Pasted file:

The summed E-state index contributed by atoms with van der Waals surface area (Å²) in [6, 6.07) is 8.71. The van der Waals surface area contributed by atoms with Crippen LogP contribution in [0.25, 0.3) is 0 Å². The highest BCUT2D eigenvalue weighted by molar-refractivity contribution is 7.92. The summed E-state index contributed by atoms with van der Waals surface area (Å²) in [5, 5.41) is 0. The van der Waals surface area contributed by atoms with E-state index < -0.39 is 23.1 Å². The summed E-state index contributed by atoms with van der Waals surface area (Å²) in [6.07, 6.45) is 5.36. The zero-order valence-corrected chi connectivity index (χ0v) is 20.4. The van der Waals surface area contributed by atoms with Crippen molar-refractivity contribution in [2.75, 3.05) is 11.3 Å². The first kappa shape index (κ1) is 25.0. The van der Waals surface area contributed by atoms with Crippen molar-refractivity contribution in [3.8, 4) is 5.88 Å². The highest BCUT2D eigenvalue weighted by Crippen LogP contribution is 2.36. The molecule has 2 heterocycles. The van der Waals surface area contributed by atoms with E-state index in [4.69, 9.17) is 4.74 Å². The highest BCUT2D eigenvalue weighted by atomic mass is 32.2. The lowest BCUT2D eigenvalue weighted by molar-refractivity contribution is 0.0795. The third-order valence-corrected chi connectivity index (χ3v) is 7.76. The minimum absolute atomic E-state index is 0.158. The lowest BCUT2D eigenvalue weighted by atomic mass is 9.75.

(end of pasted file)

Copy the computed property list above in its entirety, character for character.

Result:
The summed E-state index contributed by atoms with van der Waals surface area (Å²) in [6, 6.07) is 8.71. The van der Waals surface area contributed by atoms with Crippen LogP contribution in [0.25, 0.3) is 0 Å². The highest BCUT2D eigenvalue weighted by molar-refractivity contribution is 7.92. The summed E-state index contributed by atoms with van der Waals surface area (Å²) in [5, 5.41) is 0. The van der Waals surface area contributed by atoms with E-state index < -0.39 is 23.1 Å². The summed E-state index contributed by atoms with van der Waals surface area (Å²) in [6.07, 6.45) is 5.36. The zero-order valence-corrected chi connectivity index (χ0v) is 20.4. The van der Waals surface area contributed by atoms with Crippen molar-refractivity contribution in [2.75, 3.05) is 11.3 Å². The first kappa shape index (κ1) is 25.0. The van der Waals surface area contributed by atoms with Crippen molar-refractivity contribution in [3.8, 4) is 5.88 Å². The highest BCUT2D eigenvalue weighted by Crippen LogP contribution is 2.36. The molecule has 2 heterocycles. The van der Waals surface area contributed by atoms with E-state index in [4.69, 9.17) is 4.74 Å². The highest BCUT2D eigenvalue weighted by atomic mass is 32.2. The lowest BCUT2D eigenvalue weighted by molar-refractivity contribution is 0.0795. The third-order valence-corrected chi connectivity index (χ3v) is 7.76. The minimum absolute atomic E-state index is 0.158. The lowest BCUT2D eigenvalue weighted by atomic mass is 9.75.